The Second Triforce Cycle
The Jewel of Hyrule
Hyrule Town is built on the shores of Lake Hylia; half of it is built on the lake itself, supported by Zora-constructed pillars that are separated by canals. On its eastern edge is a large forest, and the city itself is mostly built on plain.
The small trading post slowly grew over the years, supported by the easy accessibility of the port and centrality to southern Hyrule. When it became a semi-official neutral ground for treaty discussions, the city’s fate as the world’s largest became set.
The town’s northern half favors taller stone buildings, while the southern half is mostly one-story wood constructions. The southern half is gridlike, with canals wide enough for two passing canoes and space for “pedestrians”. Narrow walkways allow one-way passage without using boats or swimming. The northern half is more random, as buildings were built around one another to form a less well-organized plan. High Avenue and Oca Lane are wide enough to accommodate several passing wagons, and are expertly paved. Most other streets are barely wide enough to carry a horse and a passing line of pedestrians, and are roughly paved.
As the center of international negotiations and a thriving trade center, Hyrule Town is constantly active. It also lies under an implicit neutrality compact. Though it lacks formal defenses, Hyrule Town’s northern half offers plenty of roosts and vantage points to stage a defense from.
The citizens are constant gossipers, but the town carries a tense atmosphere. Though once on the border between the Zora and Hylian kingdoms, the city is now a stone’s throw from a Forest-Dweller’s district, the Zoras’ hunting grounds, the remains of Hylia, and now the border of the Gerudo Territories. Never built for defense, the town is open to attack from any quarter were peace to break down.
Nevertheless, it is a vibrant area, full of life and activity. It is said that if you can’t buy it in Hyrule Town, it can’t be bought at all.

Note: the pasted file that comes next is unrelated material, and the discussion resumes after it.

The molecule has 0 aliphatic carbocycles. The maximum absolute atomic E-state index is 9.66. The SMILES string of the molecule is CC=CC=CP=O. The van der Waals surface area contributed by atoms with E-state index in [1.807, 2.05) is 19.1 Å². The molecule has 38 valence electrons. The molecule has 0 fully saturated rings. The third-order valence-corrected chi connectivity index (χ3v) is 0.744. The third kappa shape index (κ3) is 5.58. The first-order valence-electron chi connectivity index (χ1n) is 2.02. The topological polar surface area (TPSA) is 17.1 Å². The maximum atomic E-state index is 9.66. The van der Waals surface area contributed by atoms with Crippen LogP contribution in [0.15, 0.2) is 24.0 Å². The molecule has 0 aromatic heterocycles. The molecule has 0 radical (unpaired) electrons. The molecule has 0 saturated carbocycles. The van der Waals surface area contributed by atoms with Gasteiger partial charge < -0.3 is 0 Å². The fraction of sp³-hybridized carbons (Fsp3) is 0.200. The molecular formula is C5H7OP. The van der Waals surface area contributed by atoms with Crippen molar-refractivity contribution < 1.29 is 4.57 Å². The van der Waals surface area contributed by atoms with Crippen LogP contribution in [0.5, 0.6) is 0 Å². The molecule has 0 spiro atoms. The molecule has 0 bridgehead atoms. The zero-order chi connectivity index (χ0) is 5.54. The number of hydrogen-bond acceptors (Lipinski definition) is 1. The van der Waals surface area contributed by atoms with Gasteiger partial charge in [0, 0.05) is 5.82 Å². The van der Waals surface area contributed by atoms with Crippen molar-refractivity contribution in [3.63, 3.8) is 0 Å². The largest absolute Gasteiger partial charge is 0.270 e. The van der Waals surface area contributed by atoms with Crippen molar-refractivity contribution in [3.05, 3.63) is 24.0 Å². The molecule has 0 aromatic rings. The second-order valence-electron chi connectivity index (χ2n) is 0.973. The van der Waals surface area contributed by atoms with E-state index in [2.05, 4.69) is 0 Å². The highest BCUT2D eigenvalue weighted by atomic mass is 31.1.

Demographics and People
The town’s population is mostly Hylian, although that suggests greater homogeneity than actually exists. The northern part of the town is considered upscale; the eastern section, especially, where buildings have seen significant Goron craftsmanship. Here one can find mansions and townhouses, compared to the one- and two-room huts in the south, or the dormitory-type tenements in the west.
Rich merchants and men of letters are a minority among the Hylians; most inhabitants are day laborers, petty craftsmen, or entertainers eking out their existences. However, the rich members of the town are those of the most public face, and are well-known within the city.
Most Goron in Hyrule Town are transient, traders or craftsmen plying their craft. The prevalence of water makes the town a worrying location, and Goron tend to be insular, anyway. These merchants and craftsmen nevertheless give the impression that the Goron are a polite, cultured race. Shops specializing in Goron goods may be run by Goron expatriates, but even Goron merchants may simply contract with a local shop.
The Kokiri and Deku do not have a strong presence among the inhabitants of Hyrule Town. Their wood and leather crafts, however, are incredibly common, as a woodland nation lies directly to the city’s east. In fact, the woodlands are considered in many people’s minds to be a part of Hyrule Town, and the recent addition of a woodland representative to the Hyrule Town Council reinforces this belief. Merchants and performers make up the bulk of Kokiri and Deku that live in Hyrule Town, as their rangers, hunters, and craftsmen have obvious preference for the woods. Bowyers and tanners do make frequent trips into town, but few stay there. The Kokiri and Deku that do stay tend to live in wooden buildings, often in the southern half of town. A few have taken on Hylian preferences, living in larger stone buildings.
The Zora keep mostly to the southern half of the town; individual Zora own parcels of land directly underneath other buildings. Unlike other inhabitants, the Zora are expected to retain primary allegiance to the Zora nation, making them far more obvious as almost-occupiers than integrated citizens of Hyrule Town.
The Gerudo have a small, but growing presence in Gerudo Town. The expansion of the Gerudo Territories led to splits in politics between factions of the Gerudo, and the city has become home to a number of these exiles. Few people care enough to understand the intra-Gerudo conflict, aware only that Gerudo have been migrating to the city for the past twenty years or so. The western edge of the city has become something of a “Little Canyon”, a district of Gerudo, built in the Gerudo style – high stone towers, defensive constructions, and wide-open park areas for weapon combat. The Gerudo are tolerated mostly because of the fact that they have created a defensive structure on the western edge of the city, where most citizens believe an attack will come at some point.